The draconian Schedule I status of cannabis in federal drug law for the last half century has been of one country’s most harmful deceits. For decades cannabis reformers have sought to have marijuana down scheduled from the totally restrictive Schedule I, to Schedule II. But any simple rescheduling still would leave cannabis an illegal federal drug. Much better, and now on the table, is de-scheduling, removing marijuana from the Controlled Substances Act (and the clutches of the DEA). Cannabis could be and should be classified with alcohol and cigarettes, even though it is far safer than these legal substances.
The marijuana-law reforming CARERS Act, now languishing at the neglect of Senator Chuck (Ghastly) Grassley, seeks to down-schedule cannabis from Schedule I to Schedule II. This single step has been a long-sought goal of reformers and would be significant; many of the worst legal harms would be removed by that modest rescheduling. Research on health benefits of cannabis would become possible, as marijuana would no longer be defined as medically useless. Mandatory minimum sentences, enforced because of cannabis’ Schedule I status, would no longer apply.
Still, cannabis does not belong in Schedule II, with cocaine and other harsher drugs. Also, the IRS 280e regulation that inflicts severe tax impacts on marijuana businesses, would still be in play. Banking would remain impossible. Cities and counties in legal states could still prohibit, relying on the argument that it is against federal law.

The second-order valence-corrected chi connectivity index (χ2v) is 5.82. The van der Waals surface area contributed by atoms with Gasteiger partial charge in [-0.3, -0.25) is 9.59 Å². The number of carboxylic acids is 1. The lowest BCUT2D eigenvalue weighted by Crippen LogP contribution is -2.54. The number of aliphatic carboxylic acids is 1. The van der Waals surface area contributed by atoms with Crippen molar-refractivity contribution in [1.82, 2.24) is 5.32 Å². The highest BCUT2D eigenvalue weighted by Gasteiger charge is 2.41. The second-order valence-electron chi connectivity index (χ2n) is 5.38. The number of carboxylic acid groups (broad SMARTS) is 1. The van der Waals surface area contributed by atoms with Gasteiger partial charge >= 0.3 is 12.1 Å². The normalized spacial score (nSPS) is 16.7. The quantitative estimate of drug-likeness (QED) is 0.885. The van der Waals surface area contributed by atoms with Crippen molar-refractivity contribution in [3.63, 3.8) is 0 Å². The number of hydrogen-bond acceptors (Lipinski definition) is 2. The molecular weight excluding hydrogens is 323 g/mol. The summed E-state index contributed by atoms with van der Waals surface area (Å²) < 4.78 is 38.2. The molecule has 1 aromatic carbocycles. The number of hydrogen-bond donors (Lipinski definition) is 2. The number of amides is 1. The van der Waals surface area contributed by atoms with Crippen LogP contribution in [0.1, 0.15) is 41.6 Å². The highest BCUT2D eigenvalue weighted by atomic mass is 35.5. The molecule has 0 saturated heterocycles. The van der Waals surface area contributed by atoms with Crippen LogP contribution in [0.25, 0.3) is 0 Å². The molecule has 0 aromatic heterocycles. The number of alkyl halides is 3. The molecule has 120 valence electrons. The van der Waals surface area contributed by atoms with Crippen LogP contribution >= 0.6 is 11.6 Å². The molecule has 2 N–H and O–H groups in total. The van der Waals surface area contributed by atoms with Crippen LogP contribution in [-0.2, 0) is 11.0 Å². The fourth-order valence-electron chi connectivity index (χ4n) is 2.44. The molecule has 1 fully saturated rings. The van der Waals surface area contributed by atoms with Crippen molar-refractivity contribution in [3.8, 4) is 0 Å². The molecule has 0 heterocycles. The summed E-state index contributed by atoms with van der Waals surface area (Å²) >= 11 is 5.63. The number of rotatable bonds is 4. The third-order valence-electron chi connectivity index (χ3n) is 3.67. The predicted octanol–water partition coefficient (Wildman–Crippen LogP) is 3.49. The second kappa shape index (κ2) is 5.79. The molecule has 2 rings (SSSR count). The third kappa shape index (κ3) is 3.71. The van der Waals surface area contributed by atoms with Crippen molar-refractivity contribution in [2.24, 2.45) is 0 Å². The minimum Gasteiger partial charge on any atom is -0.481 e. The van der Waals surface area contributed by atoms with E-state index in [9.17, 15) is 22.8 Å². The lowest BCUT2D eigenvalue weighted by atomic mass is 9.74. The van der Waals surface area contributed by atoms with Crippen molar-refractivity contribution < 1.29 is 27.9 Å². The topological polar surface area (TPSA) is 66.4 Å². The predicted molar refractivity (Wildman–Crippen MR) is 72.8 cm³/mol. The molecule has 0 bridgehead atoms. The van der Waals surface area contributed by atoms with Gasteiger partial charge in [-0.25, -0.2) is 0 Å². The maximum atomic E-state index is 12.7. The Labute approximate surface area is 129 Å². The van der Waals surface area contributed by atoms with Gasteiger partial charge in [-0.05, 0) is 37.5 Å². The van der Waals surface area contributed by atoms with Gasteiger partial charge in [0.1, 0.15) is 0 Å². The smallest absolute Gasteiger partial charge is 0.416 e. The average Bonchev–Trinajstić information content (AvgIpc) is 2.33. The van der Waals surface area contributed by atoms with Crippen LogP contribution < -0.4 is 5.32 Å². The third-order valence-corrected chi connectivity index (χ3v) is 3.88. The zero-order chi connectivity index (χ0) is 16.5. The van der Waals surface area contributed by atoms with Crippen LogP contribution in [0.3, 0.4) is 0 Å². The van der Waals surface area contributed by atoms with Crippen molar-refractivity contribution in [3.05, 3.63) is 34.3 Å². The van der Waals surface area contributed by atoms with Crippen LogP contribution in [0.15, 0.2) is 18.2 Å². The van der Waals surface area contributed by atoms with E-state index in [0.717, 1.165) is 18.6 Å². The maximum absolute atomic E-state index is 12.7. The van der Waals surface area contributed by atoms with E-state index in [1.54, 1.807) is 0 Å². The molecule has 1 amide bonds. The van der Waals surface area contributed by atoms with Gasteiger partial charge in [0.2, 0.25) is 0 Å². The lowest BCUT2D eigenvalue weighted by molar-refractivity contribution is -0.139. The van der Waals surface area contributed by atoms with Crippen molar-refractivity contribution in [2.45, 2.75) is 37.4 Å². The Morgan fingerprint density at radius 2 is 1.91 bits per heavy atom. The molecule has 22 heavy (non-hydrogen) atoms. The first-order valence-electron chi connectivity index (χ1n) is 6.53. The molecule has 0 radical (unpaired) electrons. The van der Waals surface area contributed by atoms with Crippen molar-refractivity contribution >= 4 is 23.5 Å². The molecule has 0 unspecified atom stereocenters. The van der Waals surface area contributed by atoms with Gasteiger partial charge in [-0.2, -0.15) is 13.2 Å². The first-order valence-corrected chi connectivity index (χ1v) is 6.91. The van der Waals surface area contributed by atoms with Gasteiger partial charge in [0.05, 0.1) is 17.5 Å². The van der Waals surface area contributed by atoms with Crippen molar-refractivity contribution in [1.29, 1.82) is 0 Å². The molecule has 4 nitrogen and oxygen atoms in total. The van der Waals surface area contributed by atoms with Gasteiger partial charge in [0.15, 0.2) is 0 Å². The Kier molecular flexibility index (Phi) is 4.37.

The DEA itself down-scheduled synthetic marijuana in the form of the pharmaceutical pill, to Schedule III. Ironically, Marinol is 100% THC, far stronger than the strongest pot, and taken as a pill without the dose management capabilities of smoking or vaping. This down-scheduling, by the way, belies President Obama’s assertion that he could not reschedule should he so choose. The DEA, after all, is part of the Justice Department, which in turn reports to the president.
Even down-scheduling to Schedule IV or Schedule V would place cannabis with substances far more dangerous. Nearly any drug can kill; cannabis cannot kill. The main problem with cannabis being scheduled at all in the Controlled Substance Act is with that status cannabis remains a federally illegal drug.
Marijuana never should have been a federally criminally controlled drug; it must not continue to be so in the future.
Although the fit is far from perfect, cannabis could be more fairly government regulated if it were treated like alcohol and cigarettes. These two supposed non-drugs are in fact the most dangerous, and kill millions around the planet each year. Cannabis kills zero each year world wide. Still, such a classification, out of the Controlled Substance Act and out of the hands of the DEA, would enable intense medical marijuana research and an entrepreneurial boom. The Bureau of Alcohol, Tobacco, Cannabis, and Firearms could be the regulatory agency.
One Presidential Candidate Supports De-Scheduling: Senator Bernie Sanders
Sen. Sanders is simply proposing that we treat marijuana similarly to how we treat alcohol at the federal level, leaving most of the details to the states. It is a commonsense proposal that is long overdue in the Senate
Lacking passage of this bill, exactly how cannabis gets totally de-scheduled is questionable. Were Bernie Sanders to attain the presidency, he could down-schedule to the least restrictive Schedule V. But whether he could remove cannabis from the Controlled Substances Act on this own, without congressional agreement, is unclear.